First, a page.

Endocrine, Circulatory, and Respiratory Systems

Bio Lab Work Sheet on the Endocrine Circulatory and Respiratory Systems

The endocrine system, the respiratory system, and the cardiovascular system are interrelated body systems because they depend on each other. Each of these systems is made up of numerous organs or body parts and related hormones that enhance its functionality. For instance, this lab report shows that the endocrine system has sixteen organs along with hormones that are secreted by them while the cardiovascular system also has sixteen parts. The respiratory system has twelve organs that perform respiration functions in the body. This lab report discusses the functions of insulin and glucagon in glucose metabolism, explains and compares the pulmonary pathway and the systemic pathway, and explains how epinephrine and norepinephrine alter the respiratory and heart rate during exercise.

Table 1: Endocrine System

Endocrine system

Table 2: Cardiovascular System

Cardiovascular System

Endocrine System: Functions of Insulin and Glucagon in Glucose Metabolism

Insulin and glucagon are two hormones secreted by the pancreas. Both of them influence glucose metabolism in the body. The ratio of insulin to glucagon regulates blood glucose, depending on the hormone that dominates the other. For instance, when one is engaged in vigorous activity, the sympathetic nervous system is stimulated, leading to inhibition of insulin secretion (McArdle, Katch, & Katch, 2006). Also, during stress, sympathetic input to the pancreas increases, thus inhibiting secretion of insulin. Consequently, gluconeogenesis is stimulated, leading to the provision of extra glucose energy for the nervous system and skeletal muscles (McArdle, Katch, & Katch, 2006).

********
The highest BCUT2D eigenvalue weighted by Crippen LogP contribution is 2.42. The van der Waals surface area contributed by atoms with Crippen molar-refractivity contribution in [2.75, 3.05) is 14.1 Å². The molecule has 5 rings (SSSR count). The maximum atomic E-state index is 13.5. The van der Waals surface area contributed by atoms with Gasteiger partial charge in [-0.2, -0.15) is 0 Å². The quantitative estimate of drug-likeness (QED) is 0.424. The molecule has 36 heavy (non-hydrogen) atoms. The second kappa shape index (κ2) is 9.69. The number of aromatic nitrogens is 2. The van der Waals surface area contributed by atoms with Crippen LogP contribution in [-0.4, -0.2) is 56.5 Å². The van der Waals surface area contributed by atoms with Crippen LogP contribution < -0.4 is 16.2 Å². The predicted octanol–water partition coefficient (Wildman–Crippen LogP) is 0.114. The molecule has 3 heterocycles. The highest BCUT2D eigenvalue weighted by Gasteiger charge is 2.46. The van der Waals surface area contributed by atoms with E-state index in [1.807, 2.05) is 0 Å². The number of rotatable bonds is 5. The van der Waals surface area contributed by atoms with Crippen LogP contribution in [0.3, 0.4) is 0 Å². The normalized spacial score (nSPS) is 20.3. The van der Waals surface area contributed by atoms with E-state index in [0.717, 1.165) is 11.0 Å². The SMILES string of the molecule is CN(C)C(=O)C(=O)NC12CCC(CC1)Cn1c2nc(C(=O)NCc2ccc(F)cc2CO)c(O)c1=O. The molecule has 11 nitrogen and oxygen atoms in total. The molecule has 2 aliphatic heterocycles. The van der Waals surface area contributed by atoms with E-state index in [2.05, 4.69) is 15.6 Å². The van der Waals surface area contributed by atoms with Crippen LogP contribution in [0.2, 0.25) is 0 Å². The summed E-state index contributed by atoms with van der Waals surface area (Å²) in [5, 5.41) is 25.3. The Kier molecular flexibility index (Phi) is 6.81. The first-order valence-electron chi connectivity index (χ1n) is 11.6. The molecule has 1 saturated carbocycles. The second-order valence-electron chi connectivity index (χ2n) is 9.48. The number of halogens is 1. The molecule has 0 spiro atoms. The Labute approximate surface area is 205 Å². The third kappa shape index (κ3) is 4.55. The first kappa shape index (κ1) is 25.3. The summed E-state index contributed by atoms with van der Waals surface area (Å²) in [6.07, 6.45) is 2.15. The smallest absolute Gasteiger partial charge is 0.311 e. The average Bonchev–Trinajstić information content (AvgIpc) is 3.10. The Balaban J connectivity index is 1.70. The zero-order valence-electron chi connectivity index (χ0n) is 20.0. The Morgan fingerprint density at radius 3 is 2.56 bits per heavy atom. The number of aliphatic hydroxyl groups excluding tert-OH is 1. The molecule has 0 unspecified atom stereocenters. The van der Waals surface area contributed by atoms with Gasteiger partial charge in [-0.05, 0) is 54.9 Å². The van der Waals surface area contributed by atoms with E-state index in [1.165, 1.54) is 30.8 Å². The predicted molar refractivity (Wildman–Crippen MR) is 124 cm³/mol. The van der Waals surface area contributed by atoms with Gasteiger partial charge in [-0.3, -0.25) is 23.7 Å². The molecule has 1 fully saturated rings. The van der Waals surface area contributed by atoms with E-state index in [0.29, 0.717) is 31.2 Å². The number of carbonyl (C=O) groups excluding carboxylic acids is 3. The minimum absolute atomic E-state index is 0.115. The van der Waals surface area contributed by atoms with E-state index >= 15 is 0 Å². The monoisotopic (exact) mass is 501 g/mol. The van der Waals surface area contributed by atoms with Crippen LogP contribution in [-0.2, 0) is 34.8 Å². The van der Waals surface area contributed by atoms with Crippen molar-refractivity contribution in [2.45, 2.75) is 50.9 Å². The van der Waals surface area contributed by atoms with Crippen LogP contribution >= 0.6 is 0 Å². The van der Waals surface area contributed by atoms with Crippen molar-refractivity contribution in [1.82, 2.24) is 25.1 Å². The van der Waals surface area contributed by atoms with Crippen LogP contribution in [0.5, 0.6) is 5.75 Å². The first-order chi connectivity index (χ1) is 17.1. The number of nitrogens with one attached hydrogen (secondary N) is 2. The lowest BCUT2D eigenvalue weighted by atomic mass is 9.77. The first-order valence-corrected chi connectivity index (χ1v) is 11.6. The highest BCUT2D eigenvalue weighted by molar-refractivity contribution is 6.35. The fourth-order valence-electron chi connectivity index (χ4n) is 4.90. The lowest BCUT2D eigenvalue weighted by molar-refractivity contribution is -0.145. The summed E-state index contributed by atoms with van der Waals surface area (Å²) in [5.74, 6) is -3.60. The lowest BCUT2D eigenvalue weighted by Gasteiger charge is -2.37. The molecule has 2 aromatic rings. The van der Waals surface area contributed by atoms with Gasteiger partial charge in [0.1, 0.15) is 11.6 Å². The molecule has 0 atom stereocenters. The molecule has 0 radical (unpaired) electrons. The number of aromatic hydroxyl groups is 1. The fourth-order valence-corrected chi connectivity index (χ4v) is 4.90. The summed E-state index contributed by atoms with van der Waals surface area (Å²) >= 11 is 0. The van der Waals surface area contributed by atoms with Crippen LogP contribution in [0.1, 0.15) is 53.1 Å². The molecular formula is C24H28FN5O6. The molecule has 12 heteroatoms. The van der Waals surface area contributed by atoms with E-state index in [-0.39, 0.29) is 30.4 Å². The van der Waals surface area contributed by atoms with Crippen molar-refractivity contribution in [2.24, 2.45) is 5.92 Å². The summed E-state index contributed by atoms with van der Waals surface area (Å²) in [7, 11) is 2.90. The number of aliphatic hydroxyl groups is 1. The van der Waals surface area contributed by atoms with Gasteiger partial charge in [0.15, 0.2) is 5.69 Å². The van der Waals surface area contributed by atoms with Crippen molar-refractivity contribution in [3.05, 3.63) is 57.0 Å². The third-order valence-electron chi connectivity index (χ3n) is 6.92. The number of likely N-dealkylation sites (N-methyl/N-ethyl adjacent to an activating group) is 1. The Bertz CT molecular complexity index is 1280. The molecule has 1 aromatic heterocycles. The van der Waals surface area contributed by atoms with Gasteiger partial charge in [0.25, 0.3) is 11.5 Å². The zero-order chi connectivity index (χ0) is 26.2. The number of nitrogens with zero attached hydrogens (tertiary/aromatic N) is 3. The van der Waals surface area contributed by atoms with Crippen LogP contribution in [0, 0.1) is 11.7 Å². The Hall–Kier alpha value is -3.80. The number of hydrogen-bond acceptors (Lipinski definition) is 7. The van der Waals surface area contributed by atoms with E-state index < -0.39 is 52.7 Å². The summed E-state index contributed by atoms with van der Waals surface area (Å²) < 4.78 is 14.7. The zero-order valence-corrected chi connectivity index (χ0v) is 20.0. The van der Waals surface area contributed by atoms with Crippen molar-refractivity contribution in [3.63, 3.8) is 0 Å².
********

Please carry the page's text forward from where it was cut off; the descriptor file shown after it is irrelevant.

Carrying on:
Insulin influences glucose metabolism by enhancing uptake of glucose by all cells in all tissues except the brain in various ways. First, insulin increases the transport of glucose to most of insulin-sensitive cells. Usually, adipose tissue and skeletal muscles require insulin to facilitate glucose uptake when one is at rest. On the other hand, exercising skeletal muscles do not require insulin to enhance glucose uptake because GLUT-4 transporters activate without any insulin stimulation to increase glucose uptake when muscles react (McArdle, Katch, & Katch, 2006). Secondly, insulin enhances the utilization and storage of glucose by cells because it activates enzymes that boost glucose utilization and those that enhance synthesis of fat. It also activates enzymes that enhance fat synthesis. Therefore, insulin stimulates glycolysis, gluconeogenesis and lypolysis, making metabolism move towards anabolism. Whenever a person consumes more glucose than his or her body requires for metabolism, the body converts the excess into glycogen or fatty acids. Insulin also enhances utilization of amino acids and promotes fat synthesis to utilize amino acids and glucose by converting them into triacyglycerols.

On the other hand, glucagon, an antagonist hormone to insulin, is secreted by the pancreas. Glucagon stimulates the increase of blood glucose. It, therefore, stimulates liver glycogenolysis and gluconeogenesis, and catabolism of lipids. Therefore, glucagon secretion in large quantities leads to catabolic activity. Glucagon stimulates glycogenolysis and gluconeogenesis to increase glucose output, which is required for metabolism. The hormone also stimulates a catabolic effect on adipose tissue of the body (McArdle, Katch, & Katch, 2006).

Insulin stimulates anabolic reactions increase the amount of stored carbohydrates, fats, and proteins. The expected metabolic outcome is production of lower blood glucose and storage of energy. Conversely, glucagon stimulates catabolic reactions, leading to the breakdown of glycogen, protein and fats (Norman, Dean, & Henry, 2015). Consequently, blood glucose levels are elevated, leading to metabolism and use of energy.